SEATTLE – Microsoft executives struck an upbeat tone at the company’s annual shareholders meeting on Wednesday, touting signs of success in the company’s campaign to remain relevant in a fast-changing technology world with a new generation of software tools.
“This last year has been a year of solid progress at Microsoft,” Chief Executive Satya Nadella said at the event in Seattle, attended by a few hundred shareholders and company officials.
In contrast to the era in which Microsoft’s stock price was stagnant, the company is set to end 2016 on a high note.
Microsoft’s share price is hovering near all-time highs, aided by growth in the company’s cloud-computing units.
Shareholder-friendly policies, including billions of dollars paid out annually in dividends and share buybacks, also have helped buoy shares.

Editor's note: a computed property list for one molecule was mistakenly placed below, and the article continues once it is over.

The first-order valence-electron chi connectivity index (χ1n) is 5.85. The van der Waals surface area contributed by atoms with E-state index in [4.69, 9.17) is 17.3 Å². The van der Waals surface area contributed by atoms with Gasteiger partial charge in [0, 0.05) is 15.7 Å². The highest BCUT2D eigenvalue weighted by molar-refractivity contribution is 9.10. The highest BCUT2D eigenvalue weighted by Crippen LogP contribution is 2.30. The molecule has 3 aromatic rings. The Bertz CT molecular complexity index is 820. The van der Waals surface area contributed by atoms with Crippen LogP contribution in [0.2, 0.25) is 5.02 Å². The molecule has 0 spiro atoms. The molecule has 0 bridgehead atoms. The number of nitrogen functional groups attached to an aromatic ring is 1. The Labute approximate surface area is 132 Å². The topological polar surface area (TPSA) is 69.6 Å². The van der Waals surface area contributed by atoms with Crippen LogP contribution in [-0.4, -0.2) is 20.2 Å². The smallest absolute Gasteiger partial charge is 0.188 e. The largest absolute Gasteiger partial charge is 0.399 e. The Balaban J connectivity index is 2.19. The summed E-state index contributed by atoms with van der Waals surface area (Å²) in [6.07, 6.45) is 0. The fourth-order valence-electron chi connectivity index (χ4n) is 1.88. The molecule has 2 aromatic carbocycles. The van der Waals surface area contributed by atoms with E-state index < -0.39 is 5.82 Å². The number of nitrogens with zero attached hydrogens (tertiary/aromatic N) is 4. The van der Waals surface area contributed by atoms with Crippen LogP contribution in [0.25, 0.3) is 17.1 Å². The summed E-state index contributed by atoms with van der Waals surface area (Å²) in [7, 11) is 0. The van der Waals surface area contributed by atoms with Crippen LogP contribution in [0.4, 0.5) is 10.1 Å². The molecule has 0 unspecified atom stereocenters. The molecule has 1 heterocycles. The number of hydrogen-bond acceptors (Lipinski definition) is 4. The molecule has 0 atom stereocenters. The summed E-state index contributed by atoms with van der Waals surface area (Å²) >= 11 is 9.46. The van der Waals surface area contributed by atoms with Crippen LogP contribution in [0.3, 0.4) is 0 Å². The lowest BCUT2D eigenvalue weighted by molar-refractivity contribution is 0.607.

Microsoft’s slate of board of directors candidates were all approved with more than 98 percent of votes cast.
The board’s composition last changed a year ago with the appointment of Johnson & Johnson executive Sandra Peterson and a former Cisco executive, Padmasree Warrior.
The addition of two women to the board made Microsoft’s directors a bit more diverse.
But the company recently reported a second consecutive annual decline in the portion of women employed by the company and muted gains in the share of underrepresented minorities.
Shareholders voiced approval for Microsoft’s evolving executive compensation practices.
The company said 95 percent of shareholder votes were to approve the symbolic advisory vote on executive pay.
In the past two years, shareholders criticized company pay practices, which critics said included too many giant stock grants and were only loosely connected to performance.
Since then, Microsoft has moved to tie more of executives’ pay to business goals and financial performance.
Absent Wednesday were Bill Gates, Microsoft’s co-founder and current board member, and Steve Ballmer, the ex-CEO who remains a major shareholder.
Both reportedly had prior commitments.